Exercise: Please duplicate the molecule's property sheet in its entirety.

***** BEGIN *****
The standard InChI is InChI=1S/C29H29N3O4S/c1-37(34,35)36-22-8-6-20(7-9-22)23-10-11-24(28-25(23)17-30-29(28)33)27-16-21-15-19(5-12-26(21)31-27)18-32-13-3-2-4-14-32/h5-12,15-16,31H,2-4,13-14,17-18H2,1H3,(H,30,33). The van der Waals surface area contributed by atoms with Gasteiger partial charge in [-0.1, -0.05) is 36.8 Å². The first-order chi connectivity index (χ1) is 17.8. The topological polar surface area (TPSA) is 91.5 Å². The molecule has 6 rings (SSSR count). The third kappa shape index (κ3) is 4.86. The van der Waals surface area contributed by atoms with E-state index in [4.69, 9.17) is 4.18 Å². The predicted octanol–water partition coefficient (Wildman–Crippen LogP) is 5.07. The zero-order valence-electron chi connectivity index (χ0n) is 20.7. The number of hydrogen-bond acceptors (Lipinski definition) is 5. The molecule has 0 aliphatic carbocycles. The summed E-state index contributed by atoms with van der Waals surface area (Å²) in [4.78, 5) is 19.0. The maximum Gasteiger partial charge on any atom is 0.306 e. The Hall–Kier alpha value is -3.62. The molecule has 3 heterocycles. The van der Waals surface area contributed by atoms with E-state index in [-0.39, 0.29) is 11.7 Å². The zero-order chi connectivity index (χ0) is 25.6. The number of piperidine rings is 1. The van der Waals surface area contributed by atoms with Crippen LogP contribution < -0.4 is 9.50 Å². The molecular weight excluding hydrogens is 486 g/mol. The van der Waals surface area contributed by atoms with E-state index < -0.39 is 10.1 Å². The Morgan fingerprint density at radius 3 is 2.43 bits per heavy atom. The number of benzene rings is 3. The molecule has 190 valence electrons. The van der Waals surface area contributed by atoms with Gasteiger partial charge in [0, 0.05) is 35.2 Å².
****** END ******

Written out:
The standard InChI is InChI=1S/C29H29N3O4S/c1-37(34,35)36-22-8-6-20(7-9-22)23-10-11-24(28-25(23)17-30-29(28)33)27-16-21-15-19(5-12-26(21)31-27)18-32-13-3-2-4-14-32/h5-12,15-16,31H,2-4,13-14,17-18H2,1H3,(H,30,33). The van der Waals surface area contributed by atoms with Gasteiger partial charge in [-0.1, -0.05) is 36.8 Å². The first-order chi connectivity index (χ1) is 17.8. The topological polar surface area (TPSA) is 91.5 Å². The molecule has 6 rings (SSSR count). The third kappa shape index (κ3) is 4.86. The van der Waals surface area contributed by atoms with E-state index in [4.69, 9.17) is 4.18 Å². The predicted octanol–water partition coefficient (Wildman–Crippen LogP) is 5.07. The zero-order valence-electron chi connectivity index (χ0n) is 20.7. The number of hydrogen-bond acceptors (Lipinski definition) is 5. The molecule has 0 aliphatic carbocycles. The summed E-state index contributed by atoms with van der Waals surface area (Å²) in [4.78, 5) is 19.0. The maximum Gasteiger partial charge on any atom is 0.306 e. The Hall–Kier alpha value is -3.62. The molecule has 3 heterocycles. The van der Waals surface area contributed by atoms with E-state index in [-0.39, 0.29) is 11.7 Å². The zero-order chi connectivity index (χ0) is 25.6. The number of piperidine rings is 1. The van der Waals surface area contributed by atoms with Crippen LogP contribution < -0.4 is 9.50 Å². The molecular weight excluding hydrogens is 486 g/mol. The van der Waals surface area contributed by atoms with E-state index < -0.39 is 10.1 Å². The Morgan fingerprint density at radius 3 is 2.43 bits per heavy atom. The number of benzene rings is 3. The molecule has 190 valence electrons. The van der Waals surface area contributed by atoms with Gasteiger partial charge in [0, 0.05) is 35.2 Å².